Responsiveness to Threat and Incentive in Bipolar Disorder: Relations of the BIS/BAS Scales With Symptoms

J Psychopathol Behav Assess. 2001 Sep 1;23(3):133-143. doi: 10.1023/A:1010929402770.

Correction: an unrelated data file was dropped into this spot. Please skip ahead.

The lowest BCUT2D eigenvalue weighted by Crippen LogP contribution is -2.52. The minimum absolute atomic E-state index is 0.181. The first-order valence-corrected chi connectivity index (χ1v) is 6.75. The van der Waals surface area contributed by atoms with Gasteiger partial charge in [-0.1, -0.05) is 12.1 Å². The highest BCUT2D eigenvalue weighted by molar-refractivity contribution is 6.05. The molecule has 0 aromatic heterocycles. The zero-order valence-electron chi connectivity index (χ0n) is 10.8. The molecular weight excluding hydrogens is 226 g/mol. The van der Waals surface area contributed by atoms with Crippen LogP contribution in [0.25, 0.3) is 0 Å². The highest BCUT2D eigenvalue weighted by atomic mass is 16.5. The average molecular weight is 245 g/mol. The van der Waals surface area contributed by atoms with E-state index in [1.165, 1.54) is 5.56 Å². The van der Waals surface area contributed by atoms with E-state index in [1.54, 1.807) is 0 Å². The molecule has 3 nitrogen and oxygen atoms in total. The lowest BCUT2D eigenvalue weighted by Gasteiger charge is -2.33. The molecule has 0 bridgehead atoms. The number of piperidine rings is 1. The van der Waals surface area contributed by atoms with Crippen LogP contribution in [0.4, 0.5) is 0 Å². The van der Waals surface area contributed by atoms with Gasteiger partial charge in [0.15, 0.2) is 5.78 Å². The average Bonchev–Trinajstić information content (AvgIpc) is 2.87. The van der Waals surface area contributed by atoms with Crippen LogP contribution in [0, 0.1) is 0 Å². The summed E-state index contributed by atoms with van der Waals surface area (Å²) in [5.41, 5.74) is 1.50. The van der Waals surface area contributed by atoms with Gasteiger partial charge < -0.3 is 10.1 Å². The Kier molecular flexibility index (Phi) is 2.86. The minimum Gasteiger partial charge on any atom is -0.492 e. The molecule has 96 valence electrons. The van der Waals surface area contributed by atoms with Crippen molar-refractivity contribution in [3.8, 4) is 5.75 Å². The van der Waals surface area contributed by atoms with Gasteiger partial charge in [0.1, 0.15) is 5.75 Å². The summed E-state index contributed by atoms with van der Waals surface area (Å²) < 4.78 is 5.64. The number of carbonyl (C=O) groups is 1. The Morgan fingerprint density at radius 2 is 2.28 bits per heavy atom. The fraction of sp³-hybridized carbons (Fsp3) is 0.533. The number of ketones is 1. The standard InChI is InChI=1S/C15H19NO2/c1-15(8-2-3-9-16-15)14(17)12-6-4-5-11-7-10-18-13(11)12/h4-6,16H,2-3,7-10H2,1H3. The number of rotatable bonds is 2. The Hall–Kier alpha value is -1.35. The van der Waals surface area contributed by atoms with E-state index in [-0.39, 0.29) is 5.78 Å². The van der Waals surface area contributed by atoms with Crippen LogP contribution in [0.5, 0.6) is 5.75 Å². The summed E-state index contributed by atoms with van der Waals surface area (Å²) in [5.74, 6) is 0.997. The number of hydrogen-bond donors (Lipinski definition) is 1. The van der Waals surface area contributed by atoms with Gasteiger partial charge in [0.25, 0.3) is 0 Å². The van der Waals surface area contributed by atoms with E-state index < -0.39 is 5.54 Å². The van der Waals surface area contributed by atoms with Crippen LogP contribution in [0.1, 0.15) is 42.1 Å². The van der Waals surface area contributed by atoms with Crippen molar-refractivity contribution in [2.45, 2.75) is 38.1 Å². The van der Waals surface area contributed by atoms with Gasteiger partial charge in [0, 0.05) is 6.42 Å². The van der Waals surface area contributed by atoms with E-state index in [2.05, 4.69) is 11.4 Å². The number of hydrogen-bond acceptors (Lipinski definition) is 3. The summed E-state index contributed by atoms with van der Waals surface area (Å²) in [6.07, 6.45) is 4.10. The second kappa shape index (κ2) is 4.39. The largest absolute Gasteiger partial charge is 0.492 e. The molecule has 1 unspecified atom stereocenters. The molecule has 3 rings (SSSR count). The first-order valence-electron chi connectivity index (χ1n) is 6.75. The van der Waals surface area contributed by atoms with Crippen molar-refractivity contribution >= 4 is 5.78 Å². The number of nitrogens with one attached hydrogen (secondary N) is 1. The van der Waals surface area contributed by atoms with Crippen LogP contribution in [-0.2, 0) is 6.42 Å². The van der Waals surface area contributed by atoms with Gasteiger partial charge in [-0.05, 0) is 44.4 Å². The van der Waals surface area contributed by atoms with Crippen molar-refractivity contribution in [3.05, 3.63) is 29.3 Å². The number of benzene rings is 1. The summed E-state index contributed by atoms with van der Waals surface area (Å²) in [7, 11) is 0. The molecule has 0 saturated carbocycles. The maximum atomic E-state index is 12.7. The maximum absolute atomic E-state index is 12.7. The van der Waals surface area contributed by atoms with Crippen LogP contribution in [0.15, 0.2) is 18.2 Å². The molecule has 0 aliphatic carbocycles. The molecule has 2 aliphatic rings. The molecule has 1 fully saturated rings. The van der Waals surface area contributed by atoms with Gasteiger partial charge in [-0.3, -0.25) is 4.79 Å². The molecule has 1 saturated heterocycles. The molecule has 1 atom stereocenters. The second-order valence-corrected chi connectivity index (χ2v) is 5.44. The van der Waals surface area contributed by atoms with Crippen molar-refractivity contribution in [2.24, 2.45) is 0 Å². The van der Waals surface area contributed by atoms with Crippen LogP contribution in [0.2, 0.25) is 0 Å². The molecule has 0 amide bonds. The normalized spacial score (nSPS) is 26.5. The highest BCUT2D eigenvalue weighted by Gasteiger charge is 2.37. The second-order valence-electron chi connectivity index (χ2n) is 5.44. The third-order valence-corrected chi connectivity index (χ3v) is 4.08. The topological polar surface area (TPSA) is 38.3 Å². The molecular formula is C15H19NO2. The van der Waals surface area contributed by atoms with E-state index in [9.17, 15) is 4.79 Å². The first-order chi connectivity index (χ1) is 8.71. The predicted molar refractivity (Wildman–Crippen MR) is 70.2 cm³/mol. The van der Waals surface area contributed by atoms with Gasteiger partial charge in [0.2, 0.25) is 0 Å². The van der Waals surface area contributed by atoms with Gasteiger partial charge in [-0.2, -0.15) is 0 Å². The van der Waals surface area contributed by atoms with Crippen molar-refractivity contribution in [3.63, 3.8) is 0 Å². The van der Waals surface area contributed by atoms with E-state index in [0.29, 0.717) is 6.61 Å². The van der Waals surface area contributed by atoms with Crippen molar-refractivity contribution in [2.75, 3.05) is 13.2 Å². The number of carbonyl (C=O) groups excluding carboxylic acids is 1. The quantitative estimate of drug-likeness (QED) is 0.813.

Over the past 10 years, theorists have suggested that bipolar disorder symptoms result from increases and decreases in the activity of the Behavioral Activation or Facilitation System (BAS or BFS) and the Behavioral Inhibition System (BIS). These neurobehavioral systems are thought to determine the intensity of affective and behavioral responses to incentives and threats. This study examined cross-sectional and prospective associations of self-reported BIS and BAS with mania and depression in a sample of 59 individuals diagnosed with Bipolar I disorder. Depression was tied to BIS, pointing to the importance of sensitivity to threats in depression. However, links between BIS and depression appeared state-dependent. BAS subscales did not correlate with manic symptoms in a state-dependent manner; however, BAS (total scale and reward responsiveness subscale) predicted relative intensification of manic symptoms over time. Thus, evidence suggests that BAS sensitivity may constitute a vulnerability to mania among persons diagnosed with bipolar disorder. Discussion focuses on the integrative potential of the BIS/BAS constructs for linking psychosocial and biological research on bipolar disorder.